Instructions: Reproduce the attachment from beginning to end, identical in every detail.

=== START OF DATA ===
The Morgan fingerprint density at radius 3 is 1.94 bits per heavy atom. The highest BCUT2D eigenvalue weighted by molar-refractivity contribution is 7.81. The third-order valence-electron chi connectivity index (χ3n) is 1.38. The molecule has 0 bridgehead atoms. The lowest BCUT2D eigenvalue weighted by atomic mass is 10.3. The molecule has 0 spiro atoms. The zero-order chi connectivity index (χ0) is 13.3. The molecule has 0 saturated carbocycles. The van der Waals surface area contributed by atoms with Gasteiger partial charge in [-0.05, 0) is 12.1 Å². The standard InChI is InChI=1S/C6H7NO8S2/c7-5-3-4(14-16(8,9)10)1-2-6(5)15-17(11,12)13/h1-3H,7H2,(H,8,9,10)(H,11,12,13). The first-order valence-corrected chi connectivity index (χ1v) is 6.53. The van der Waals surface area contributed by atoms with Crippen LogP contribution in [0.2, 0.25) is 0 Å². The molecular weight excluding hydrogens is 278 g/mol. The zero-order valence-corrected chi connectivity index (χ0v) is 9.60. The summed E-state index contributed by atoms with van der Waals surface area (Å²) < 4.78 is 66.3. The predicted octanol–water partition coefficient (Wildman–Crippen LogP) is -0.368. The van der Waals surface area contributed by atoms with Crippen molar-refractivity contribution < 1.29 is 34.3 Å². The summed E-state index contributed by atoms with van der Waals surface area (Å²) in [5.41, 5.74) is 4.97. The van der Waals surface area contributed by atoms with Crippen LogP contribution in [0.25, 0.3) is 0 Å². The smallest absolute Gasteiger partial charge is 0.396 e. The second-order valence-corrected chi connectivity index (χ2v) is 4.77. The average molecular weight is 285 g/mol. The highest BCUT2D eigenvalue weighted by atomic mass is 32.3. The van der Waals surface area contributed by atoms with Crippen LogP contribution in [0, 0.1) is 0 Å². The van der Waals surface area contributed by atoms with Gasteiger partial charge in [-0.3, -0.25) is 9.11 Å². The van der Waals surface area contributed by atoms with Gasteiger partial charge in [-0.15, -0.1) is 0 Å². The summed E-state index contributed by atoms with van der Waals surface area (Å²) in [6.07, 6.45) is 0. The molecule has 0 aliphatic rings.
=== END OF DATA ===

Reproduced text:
The Morgan fingerprint density at radius 3 is 1.94 bits per heavy atom. The highest BCUT2D eigenvalue weighted by molar-refractivity contribution is 7.81. The third-order valence-electron chi connectivity index (χ3n) is 1.38. The molecule has 0 bridgehead atoms. The lowest BCUT2D eigenvalue weighted by atomic mass is 10.3. The molecule has 0 spiro atoms. The zero-order chi connectivity index (χ0) is 13.3. The molecule has 0 saturated carbocycles. The van der Waals surface area contributed by atoms with Gasteiger partial charge in [-0.05, 0) is 12.1 Å². The standard InChI is InChI=1S/C6H7NO8S2/c7-5-3-4(14-16(8,9)10)1-2-6(5)15-17(11,12)13/h1-3H,7H2,(H,8,9,10)(H,11,12,13). The first-order valence-corrected chi connectivity index (χ1v) is 6.53. The van der Waals surface area contributed by atoms with Crippen LogP contribution in [0.2, 0.25) is 0 Å². The molecular weight excluding hydrogens is 278 g/mol. The zero-order valence-corrected chi connectivity index (χ0v) is 9.60. The summed E-state index contributed by atoms with van der Waals surface area (Å²) < 4.78 is 66.3. The predicted octanol–water partition coefficient (Wildman–Crippen LogP) is -0.368. The van der Waals surface area contributed by atoms with Crippen molar-refractivity contribution < 1.29 is 34.3 Å². The summed E-state index contributed by atoms with van der Waals surface area (Å²) in [5.41, 5.74) is 4.97. The van der Waals surface area contributed by atoms with Crippen LogP contribution in [0.25, 0.3) is 0 Å². The smallest absolute Gasteiger partial charge is 0.396 e. The second-order valence-corrected chi connectivity index (χ2v) is 4.77. The average molecular weight is 285 g/mol. The highest BCUT2D eigenvalue weighted by atomic mass is 32.3. The van der Waals surface area contributed by atoms with Crippen LogP contribution in [0, 0.1) is 0 Å². The van der Waals surface area contributed by atoms with Gasteiger partial charge in [-0.3, -0.25) is 9.11 Å². The van der Waals surface area contributed by atoms with Gasteiger partial charge in [-0.15, -0.1) is 0 Å². The summed E-state index contributed by atoms with van der Waals surface area (Å²) in [6.07, 6.45) is 0. The molecule has 0 aliphatic rings.